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Bare Dirt Along New Border Fence A Flood Worry

Audio

Aired 10/13/09

State parks officials are worried the federal government's failure to grow plants on slopes where it built new sections of the border fence could mean floods on both sides of the US Mexico border this rainy season. Smuggler's Gulch is a major area of concern.

State parks officials are worried the federal government's failure to grow plants on slopes where it built new sections of the border fence could mean floods on both sides of the US Mexico border this rainy season. Smuggler's Gulch is a major area of concern.

About four years ago, the US federal government waived all environmental laws along the US Mexico border in order to build the border fence. The head of the Department of Homeland Security promised, even so, the government would control erosion to protect the Tijuana River Valley and estuary.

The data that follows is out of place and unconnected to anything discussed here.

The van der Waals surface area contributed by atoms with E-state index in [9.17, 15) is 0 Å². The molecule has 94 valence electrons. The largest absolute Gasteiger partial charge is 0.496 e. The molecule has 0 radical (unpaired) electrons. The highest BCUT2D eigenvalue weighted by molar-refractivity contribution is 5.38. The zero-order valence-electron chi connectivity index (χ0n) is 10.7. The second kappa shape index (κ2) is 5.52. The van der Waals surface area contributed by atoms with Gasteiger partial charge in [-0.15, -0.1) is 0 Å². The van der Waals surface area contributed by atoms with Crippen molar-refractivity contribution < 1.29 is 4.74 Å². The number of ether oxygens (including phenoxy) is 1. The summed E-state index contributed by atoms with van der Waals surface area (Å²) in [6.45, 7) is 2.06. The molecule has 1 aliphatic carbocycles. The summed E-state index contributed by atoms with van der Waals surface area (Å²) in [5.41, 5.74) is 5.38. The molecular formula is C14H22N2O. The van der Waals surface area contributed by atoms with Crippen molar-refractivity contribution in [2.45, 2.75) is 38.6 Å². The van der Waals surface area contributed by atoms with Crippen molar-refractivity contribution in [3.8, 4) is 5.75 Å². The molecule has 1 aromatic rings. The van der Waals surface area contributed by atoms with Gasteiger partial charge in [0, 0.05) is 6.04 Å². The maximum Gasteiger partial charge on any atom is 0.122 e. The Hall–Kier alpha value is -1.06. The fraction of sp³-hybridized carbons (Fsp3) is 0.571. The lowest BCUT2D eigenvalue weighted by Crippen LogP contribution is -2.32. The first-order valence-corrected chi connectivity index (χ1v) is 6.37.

Clay Phillips is with the California Parks Department and manages the estuary reserve. He says the bare slopes that run the length of the new fence construction are a stark contrast to the promise.

"You wouldn't find a Jack In the Box where they're adding a parking lot that would be left in this condition."

The federal government has tried to grow plants on the slopes to control erosion without success. Phillips says moderate rain will erode the bare dirt. That could clog the Tijuana Estuary and cause floods in Tijuana and San Diego.

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